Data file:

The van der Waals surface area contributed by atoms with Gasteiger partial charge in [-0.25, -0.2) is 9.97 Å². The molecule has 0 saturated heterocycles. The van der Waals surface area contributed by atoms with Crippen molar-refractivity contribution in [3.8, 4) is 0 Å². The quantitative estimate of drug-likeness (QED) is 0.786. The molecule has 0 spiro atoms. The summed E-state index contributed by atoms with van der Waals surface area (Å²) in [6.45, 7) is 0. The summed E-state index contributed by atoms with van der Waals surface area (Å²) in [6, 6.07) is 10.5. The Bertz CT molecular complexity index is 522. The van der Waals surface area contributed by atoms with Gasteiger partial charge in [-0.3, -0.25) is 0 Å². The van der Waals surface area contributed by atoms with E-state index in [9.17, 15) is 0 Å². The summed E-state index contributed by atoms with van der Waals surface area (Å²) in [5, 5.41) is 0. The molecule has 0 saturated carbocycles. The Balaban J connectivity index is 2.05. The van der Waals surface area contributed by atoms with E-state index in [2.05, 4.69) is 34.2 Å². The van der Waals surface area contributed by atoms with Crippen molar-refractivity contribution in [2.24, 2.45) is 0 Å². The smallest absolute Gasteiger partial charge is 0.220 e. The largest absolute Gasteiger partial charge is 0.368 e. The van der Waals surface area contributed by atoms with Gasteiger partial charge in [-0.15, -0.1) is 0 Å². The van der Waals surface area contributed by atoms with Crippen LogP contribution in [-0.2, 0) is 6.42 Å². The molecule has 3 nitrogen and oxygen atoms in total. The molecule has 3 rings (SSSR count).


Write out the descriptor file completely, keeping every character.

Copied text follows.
The van der Waals surface area contributed by atoms with Gasteiger partial charge in [-0.25, -0.2) is 9.97 Å². The molecule has 0 saturated heterocycles. The van der Waals surface area contributed by atoms with Crippen molar-refractivity contribution in [3.8, 4) is 0 Å². The quantitative estimate of drug-likeness (QED) is 0.786. The molecule has 0 spiro atoms. The summed E-state index contributed by atoms with van der Waals surface area (Å²) in [6.45, 7) is 0. The summed E-state index contributed by atoms with van der Waals surface area (Å²) in [6, 6.07) is 10.5. The Bertz CT molecular complexity index is 522. The van der Waals surface area contributed by atoms with Gasteiger partial charge in [-0.3, -0.25) is 0 Å². The van der Waals surface area contributed by atoms with E-state index in [9.17, 15) is 0 Å². The summed E-state index contributed by atoms with van der Waals surface area (Å²) in [5, 5.41) is 0. The molecule has 0 saturated carbocycles. The Balaban J connectivity index is 2.05. The van der Waals surface area contributed by atoms with E-state index in [2.05, 4.69) is 34.2 Å². The van der Waals surface area contributed by atoms with Crippen molar-refractivity contribution in [2.24, 2.45) is 0 Å². The smallest absolute Gasteiger partial charge is 0.220 e. The largest absolute Gasteiger partial charge is 0.368 e. The van der Waals surface area contributed by atoms with Gasteiger partial charge in [-0.15, -0.1) is 0 Å². The van der Waals surface area contributed by atoms with Crippen LogP contribution in [-0.2, 0) is 6.42 Å². The molecule has 3 nitrogen and oxygen atoms in total. The molecule has 3 rings (SSSR count).